Now, there's nothing wrong with institutional schools wanting to produce a certain type of student; John Dewey's educational philosophies were all about that concept, and the type of student schools wished to produce back then was the type of the good citizen. The good citizen fit well into society, knew how to complete his post-secondary education (if applicable) or how to get a good productive job straight out of high school if not, could perform the basic duties of citizenship such as voting and civic activity and also fit in well to his community, becoming a good neighbor in due time, and in many other ways was a model of what an American citizen was supposed to be. Even in Dewey's day there were probably plenty of students who didn't succeed, but the outcome of public education was fairly clear, and even in the religious schools the parameters were only increased, not greatly changed: that is, a Catholic school would produce a good Catholic American, a religious Protestant school would produce a good Christian American (though the public schools, back then, overlapped that particular goal), and so on.
Has that changed? In fact, it has not. The goal of most public schools and the private schools who still accept the public schools' goals overall is to produce a good citizen. What has changed is our notion of society, and of who and what a good citizen is supposed to be, such that the rising tension between what institutional schools wish to produce and how sincerely religious Americans wish to raise their children is already great, and will become, in the future, unbearable and unworkable for the sincerely religious person.
For example, in the public schools, the good citizen is presumed to be sexually active somewhere between ages 13 and 16, and thus the good citizen must know all about the various sex acts and sexual identities they might be discovering and how to obtain the proper prophylactics and/or birth control depending on what type of sex they want to have, and with whom. This is because the good citizen does not believe in the myth of chastity, but does believe that he or she has a duty to mitigate the public health consequences of his or her teenage (and, indeed, presumed lifelong) promiscuity by accepting the conventional wisdom that the only two negative consequences of unmarried sexual activity are STDs and unwanted small humans. Thus, it becomes the proper job of the school to instruct children about sex, public health STD prevention goals, birth control, abortion, and prophylactics, and to provide any form of birth control or facilitate access to abortion which parents may not be already providing or facilitating out of some religiously-motivated lack of good citizenship.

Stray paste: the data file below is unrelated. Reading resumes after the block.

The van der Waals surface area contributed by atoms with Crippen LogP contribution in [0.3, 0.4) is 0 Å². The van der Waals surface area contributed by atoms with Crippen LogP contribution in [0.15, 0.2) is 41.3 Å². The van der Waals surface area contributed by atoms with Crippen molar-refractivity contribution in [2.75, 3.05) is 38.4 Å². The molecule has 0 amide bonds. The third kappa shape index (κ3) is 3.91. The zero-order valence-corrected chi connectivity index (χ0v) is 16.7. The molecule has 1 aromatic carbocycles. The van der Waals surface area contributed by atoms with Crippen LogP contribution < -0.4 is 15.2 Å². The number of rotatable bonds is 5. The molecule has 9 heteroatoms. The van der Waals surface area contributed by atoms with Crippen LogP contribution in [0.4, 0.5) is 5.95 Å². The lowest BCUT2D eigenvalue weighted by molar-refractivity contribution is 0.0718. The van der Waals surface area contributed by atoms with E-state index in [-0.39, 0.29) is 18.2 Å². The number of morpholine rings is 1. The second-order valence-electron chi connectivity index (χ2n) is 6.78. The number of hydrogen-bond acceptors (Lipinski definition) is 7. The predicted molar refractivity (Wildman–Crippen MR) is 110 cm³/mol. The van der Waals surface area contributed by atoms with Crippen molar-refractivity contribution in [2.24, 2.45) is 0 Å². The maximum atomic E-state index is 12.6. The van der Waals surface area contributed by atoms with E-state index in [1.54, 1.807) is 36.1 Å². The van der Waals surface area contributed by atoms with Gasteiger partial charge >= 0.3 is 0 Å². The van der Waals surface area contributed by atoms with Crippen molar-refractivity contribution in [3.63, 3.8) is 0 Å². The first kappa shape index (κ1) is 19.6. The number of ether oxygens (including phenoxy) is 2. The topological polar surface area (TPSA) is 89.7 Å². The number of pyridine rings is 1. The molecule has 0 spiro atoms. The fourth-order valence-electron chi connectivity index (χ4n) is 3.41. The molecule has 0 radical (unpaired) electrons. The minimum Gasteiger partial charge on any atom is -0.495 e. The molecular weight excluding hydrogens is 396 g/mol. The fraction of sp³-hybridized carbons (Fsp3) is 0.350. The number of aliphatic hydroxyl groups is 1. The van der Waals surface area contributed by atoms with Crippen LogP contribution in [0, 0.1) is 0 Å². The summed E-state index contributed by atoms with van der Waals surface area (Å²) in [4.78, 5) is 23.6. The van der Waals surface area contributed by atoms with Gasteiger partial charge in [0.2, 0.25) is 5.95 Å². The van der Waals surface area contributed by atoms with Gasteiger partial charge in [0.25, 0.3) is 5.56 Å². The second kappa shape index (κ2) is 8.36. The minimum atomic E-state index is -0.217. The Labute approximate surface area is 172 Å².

Again, in the public schools, the good citizen is presumed to be on the right side of history regarding the "inevitable" acceptance of gay "marriage," and the mechanisms are already being put in place to further shame the religious student as being a bad citizen for his or her rejection of the notion that two men or two women make up a "marriage."
You would think that Catholic schools would be a clear sign of contradiction to this stuff, but I've shared here before about my Catholic high school's "health" teacher who mocked the Church's teachings against contraception and told us all about birth control--and my parents were paying a small fortune they didn't have for that education under the belief that the school would be teaching us according to the faith. I've asked before for proof that this situation has improved from people whose kids have gone to Catholic high schools, and I've gotten crickets. And it's a sad-but-true reality that one of the biggest things ex-Catholics share is 8 to 12 years of Catholic schooling.
So where Char sees religious homeschoolers as broken people who blame their brokenness on schools, I see some of us as having managed to survive our Catholic school education with our faith mostly intact (or, for some of my friends, finding their way back to the faith after a few years in various sorts of wildernesses) and realizing that it doesn't make sense to pay a Catholic school to make "good citizens" of our children given what our culture and society thinks of as "good citizens" these days. Would there have been times when I might have liked a good non-diocesan Catholic small school or co-op as a "best of both worlds" option? Sure. Did that option exist where we live? No.
Does any of that make homeschooling a "revenge of the nerds" scenario? Not really, unless it's a hallmark of nerds to be first in line to abandon failing methodologies and models and think up new, exciting, more efficient ways to do things. Hey, wait...